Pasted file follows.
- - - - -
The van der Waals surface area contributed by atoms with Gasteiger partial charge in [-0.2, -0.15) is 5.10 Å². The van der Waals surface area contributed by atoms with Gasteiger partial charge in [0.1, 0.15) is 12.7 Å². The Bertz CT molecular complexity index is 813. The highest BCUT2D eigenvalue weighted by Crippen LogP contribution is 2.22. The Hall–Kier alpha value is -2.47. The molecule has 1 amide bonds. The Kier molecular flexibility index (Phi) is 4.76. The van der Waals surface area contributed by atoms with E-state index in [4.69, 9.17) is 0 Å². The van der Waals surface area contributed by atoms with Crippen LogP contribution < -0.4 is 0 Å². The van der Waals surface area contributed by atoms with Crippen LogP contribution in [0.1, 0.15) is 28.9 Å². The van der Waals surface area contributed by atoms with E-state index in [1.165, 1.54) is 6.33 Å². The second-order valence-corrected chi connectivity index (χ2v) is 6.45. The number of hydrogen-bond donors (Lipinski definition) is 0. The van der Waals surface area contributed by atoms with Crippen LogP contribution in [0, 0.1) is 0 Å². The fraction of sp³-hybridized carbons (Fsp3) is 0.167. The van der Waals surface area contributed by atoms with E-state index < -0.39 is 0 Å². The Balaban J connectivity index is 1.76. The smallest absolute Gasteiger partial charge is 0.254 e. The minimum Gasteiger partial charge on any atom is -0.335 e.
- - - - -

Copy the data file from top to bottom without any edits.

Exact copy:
The van der Waals surface area contributed by atoms with Gasteiger partial charge in [-0.2, -0.15) is 5.10 Å². The van der Waals surface area contributed by atoms with Gasteiger partial charge in [0.1, 0.15) is 12.7 Å². The Bertz CT molecular complexity index is 813. The highest BCUT2D eigenvalue weighted by Crippen LogP contribution is 2.22. The Hall–Kier alpha value is -2.47. The molecule has 1 amide bonds. The Kier molecular flexibility index (Phi) is 4.76. The van der Waals surface area contributed by atoms with E-state index in [4.69, 9.17) is 0 Å². The van der Waals surface area contributed by atoms with Crippen LogP contribution < -0.4 is 0 Å². The van der Waals surface area contributed by atoms with Crippen LogP contribution in [0.1, 0.15) is 28.9 Å². The van der Waals surface area contributed by atoms with E-state index in [1.165, 1.54) is 6.33 Å². The second-order valence-corrected chi connectivity index (χ2v) is 6.45. The number of hydrogen-bond donors (Lipinski definition) is 0. The van der Waals surface area contributed by atoms with Crippen LogP contribution in [0, 0.1) is 0 Å². The fraction of sp³-hybridized carbons (Fsp3) is 0.167. The van der Waals surface area contributed by atoms with E-state index < -0.39 is 0 Å². The Balaban J connectivity index is 1.76. The smallest absolute Gasteiger partial charge is 0.254 e. The minimum Gasteiger partial charge on any atom is -0.335 e.